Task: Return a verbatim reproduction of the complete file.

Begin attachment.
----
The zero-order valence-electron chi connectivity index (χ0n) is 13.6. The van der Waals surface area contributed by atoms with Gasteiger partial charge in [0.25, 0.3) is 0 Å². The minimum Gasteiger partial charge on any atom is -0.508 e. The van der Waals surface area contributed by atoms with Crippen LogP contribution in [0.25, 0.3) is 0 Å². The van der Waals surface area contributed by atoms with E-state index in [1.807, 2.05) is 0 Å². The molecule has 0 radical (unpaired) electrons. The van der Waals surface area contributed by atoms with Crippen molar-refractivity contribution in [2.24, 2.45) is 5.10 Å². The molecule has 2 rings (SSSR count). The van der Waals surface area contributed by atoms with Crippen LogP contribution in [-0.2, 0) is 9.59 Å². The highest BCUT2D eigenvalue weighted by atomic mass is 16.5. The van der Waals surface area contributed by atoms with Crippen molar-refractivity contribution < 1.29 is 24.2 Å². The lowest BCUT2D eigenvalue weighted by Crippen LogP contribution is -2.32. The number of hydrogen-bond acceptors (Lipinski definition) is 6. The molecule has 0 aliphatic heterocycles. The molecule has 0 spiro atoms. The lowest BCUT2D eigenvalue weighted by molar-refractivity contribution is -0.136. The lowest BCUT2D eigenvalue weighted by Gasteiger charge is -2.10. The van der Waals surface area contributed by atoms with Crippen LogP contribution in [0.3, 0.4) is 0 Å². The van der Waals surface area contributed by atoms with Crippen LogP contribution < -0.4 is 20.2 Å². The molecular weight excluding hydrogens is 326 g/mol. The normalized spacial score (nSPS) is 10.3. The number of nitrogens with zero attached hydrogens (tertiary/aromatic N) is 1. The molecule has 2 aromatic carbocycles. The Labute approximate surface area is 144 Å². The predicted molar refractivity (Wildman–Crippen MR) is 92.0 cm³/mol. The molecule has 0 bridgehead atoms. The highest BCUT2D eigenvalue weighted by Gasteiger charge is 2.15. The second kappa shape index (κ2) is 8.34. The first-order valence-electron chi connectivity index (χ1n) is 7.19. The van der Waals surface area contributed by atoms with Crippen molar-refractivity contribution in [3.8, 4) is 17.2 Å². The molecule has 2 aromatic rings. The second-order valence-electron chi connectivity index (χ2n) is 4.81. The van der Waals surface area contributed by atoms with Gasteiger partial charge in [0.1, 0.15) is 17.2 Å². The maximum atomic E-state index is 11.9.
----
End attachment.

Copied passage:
The zero-order valence-electron chi connectivity index (χ0n) is 13.6. The van der Waals surface area contributed by atoms with Gasteiger partial charge in [0.25, 0.3) is 0 Å². The minimum Gasteiger partial charge on any atom is -0.508 e. The van der Waals surface area contributed by atoms with Crippen LogP contribution in [0.25, 0.3) is 0 Å². The van der Waals surface area contributed by atoms with E-state index in [1.807, 2.05) is 0 Å². The molecule has 0 radical (unpaired) electrons. The van der Waals surface area contributed by atoms with Crippen molar-refractivity contribution in [2.24, 2.45) is 5.10 Å². The molecule has 2 rings (SSSR count). The van der Waals surface area contributed by atoms with Crippen LogP contribution in [-0.2, 0) is 9.59 Å². The highest BCUT2D eigenvalue weighted by atomic mass is 16.5. The van der Waals surface area contributed by atoms with Crippen molar-refractivity contribution < 1.29 is 24.2 Å². The lowest BCUT2D eigenvalue weighted by Crippen LogP contribution is -2.32. The number of hydrogen-bond acceptors (Lipinski definition) is 6. The molecule has 0 aliphatic heterocycles. The molecule has 0 spiro atoms. The lowest BCUT2D eigenvalue weighted by molar-refractivity contribution is -0.136. The lowest BCUT2D eigenvalue weighted by Gasteiger charge is -2.10. The van der Waals surface area contributed by atoms with Crippen LogP contribution in [0.3, 0.4) is 0 Å². The van der Waals surface area contributed by atoms with Crippen LogP contribution < -0.4 is 20.2 Å². The molecular weight excluding hydrogens is 326 g/mol. The normalized spacial score (nSPS) is 10.3. The number of nitrogens with zero attached hydrogens (tertiary/aromatic N) is 1. The molecule has 2 aromatic carbocycles. The Labute approximate surface area is 144 Å². The predicted molar refractivity (Wildman–Crippen MR) is 92.0 cm³/mol. The molecule has 0 bridgehead atoms. The highest BCUT2D eigenvalue weighted by Gasteiger charge is 2.15. The second kappa shape index (κ2) is 8.34. The first-order valence-electron chi connectivity index (χ1n) is 7.19. The van der Waals surface area contributed by atoms with Crippen molar-refractivity contribution in [3.8, 4) is 17.2 Å². The molecule has 2 aromatic rings. The second-order valence-electron chi connectivity index (χ2n) is 4.81. The van der Waals surface area contributed by atoms with Gasteiger partial charge in [0.1, 0.15) is 17.2 Å². The maximum atomic E-state index is 11.9.